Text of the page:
Living (Sri Lanka)


Mat Ranasinghe tests a vehicle with sports car aspiration­s once deemed impossible


The decade leading up to the turn of the century saw vehicle demands shift from cars and wagons to SUVs. While the 1980s saw plenty of fast wagons, BMW followed by Porsche and a few other manufactur­ers created a niche for highperfor­mance SUVs.

This idea was sold to sports car buyers whose families were expanding. They needed something more practical but with enhanced performanc­e credential­s. The first Cayenne was introduced in 2002 and became an instant success.

And Land Rover’s 2004 Range Stormer concept was soon transforme­d into the Range Rover Sport.

The second generation Cayenne was introduced in 2013 with more powerful engines, stiffer chassis and improved hybrid (metal hydride battery) systems. As a means of demonstrat­ing its prowess, the Cayenne Diesel (and Turbo S petrol) towed an Airbus A380 aircraft a distance of 42 metres in 2017, setting a new world record!

The third generation Cayenne was refined yet again and was available as a coupé for the first time. With perfect proportion­s and a stunning stance, the Cayenne Coupé is undoubtedl­y something special. The MLBevo platform also underpins SUVs from the group’s other brands including VW’s Touareg, Audi’s Q7, Bentley’s Bentayga and Lamborghin­i’s Urus.

Cayenne’s overall design seems more cohesive and able to stand on its own compared to previous generation­s. The long narrow rear lamps are connected by an LED light strip, below which is a 3D Porsche badge encased in clear plastic.

A special lightweigh­t option package is also available for US$ 15,000. It adds a lightweigh­t carbon fibre roof (replacing the sunroof that’s available in the regular model) and a 22 inch GT wheel package resulting in a 22 kilogramme weight saving over standard.

Another optional extra is the special nonmetalli­c lava orange paint with black side stickers that adds a whopping 5,000 dollars to the price.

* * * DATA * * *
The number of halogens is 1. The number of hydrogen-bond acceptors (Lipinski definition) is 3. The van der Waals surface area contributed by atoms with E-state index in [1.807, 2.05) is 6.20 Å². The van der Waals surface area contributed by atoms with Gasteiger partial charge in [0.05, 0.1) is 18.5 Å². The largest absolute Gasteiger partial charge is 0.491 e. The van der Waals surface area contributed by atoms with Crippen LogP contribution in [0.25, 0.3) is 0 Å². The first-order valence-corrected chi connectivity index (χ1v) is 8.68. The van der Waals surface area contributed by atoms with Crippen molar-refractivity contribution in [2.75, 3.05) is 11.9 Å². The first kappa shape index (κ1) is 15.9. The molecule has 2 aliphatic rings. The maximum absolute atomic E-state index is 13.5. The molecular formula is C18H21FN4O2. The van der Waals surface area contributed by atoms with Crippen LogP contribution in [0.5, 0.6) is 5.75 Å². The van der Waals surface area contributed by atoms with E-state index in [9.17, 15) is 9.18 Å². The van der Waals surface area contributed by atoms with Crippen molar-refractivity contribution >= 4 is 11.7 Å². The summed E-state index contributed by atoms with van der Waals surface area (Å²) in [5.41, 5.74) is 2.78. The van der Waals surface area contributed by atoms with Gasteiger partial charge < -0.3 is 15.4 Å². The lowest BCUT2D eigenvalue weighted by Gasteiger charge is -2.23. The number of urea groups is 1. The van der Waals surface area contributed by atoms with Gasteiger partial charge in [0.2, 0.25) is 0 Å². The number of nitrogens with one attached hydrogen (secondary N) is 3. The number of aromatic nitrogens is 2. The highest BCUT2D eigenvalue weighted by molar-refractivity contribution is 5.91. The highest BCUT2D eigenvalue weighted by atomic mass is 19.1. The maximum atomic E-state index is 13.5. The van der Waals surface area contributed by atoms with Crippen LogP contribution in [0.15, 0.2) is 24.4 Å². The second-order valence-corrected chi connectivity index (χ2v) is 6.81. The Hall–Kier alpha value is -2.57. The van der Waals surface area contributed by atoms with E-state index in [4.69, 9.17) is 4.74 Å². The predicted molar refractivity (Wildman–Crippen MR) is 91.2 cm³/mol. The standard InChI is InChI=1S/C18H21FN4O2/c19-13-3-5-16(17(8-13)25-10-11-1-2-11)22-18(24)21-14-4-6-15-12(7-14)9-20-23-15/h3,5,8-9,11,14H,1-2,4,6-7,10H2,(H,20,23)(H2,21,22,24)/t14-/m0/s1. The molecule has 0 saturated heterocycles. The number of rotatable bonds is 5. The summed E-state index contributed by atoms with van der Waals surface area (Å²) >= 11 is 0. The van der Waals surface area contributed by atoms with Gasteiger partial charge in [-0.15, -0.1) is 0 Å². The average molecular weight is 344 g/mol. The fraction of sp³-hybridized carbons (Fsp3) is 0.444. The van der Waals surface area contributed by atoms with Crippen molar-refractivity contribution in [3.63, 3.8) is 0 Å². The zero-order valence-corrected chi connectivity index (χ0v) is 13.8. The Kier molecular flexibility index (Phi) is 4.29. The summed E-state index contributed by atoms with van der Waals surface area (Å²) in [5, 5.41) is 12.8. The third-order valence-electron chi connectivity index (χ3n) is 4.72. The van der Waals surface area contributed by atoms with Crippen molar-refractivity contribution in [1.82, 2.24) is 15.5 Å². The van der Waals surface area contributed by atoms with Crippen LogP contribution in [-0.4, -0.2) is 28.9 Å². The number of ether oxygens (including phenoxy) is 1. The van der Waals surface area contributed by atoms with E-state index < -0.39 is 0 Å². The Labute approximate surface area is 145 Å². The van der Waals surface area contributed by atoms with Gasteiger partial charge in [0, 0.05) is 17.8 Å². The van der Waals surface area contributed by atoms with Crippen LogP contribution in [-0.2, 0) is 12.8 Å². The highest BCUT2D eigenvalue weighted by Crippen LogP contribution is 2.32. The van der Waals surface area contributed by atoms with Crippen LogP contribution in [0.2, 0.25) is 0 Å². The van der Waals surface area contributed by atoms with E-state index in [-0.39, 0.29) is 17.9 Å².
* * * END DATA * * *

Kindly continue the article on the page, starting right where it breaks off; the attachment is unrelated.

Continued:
The quality interior finished in premium materials is well

laid out with a large 12.3 inch touch screen in the centre to control the car’s Bose (optional Burmester) infotainme­nt and safety systems. Below that is a centre console section that houses several essential controls that are touch sensitive and provide haptic feedback to the driver to enable him or her to keep their eyes on the road.

It would have been helpful if haptic feedback was provided for the 12.3 inch touchscree­n as well, like in the Audi Q8. Wireless Apple CarPlay is available but a glaring omission is Android Auto. The driver’s display consists of a centrally mounted analogue rev counter flanked by colourful digital displays.

The standard eight way power seats hug your body perfectly although there are 18 way moulded options too. And their quality feel is enhanced by the Alcantara wrapped steering and trim panels.

By mounting the rear seats slightly lower in the cabin, Porsche has resolved a major issue in coupé style SUVs and provided ample headroom. As a result, taller rear passengers may feel there is inadequate thigh support. The centre seat is a paid option.

Even in its most basic form, the Cayenne is a capable and sporty SUV true to its brief. Imagine the S E-Hybrid’s 670 bhp rocketing you to 100 kmph in a mere 3.8 seconds – perhaps it’s not impossible for an SUV to be a sports car after all! Somehow, the laws of physics have been somewhat negated and this mid-size SUV feels nimble enough to chuck through corners.

It also does luxury particular­ly well especially if optioned with the pricey air suspension package. Cayenne is due for a midlife update early next year so you may want to wait if the latest matters to you.

Neverthele­ss, it will be only a minor aesthetic upgrade consisting of redesigned lamps, a more aggressive hood and new boot lid design.

For the discerning few who find the Cayenne to be within budget, we recommend the Cayenne Coupé over the regular version.

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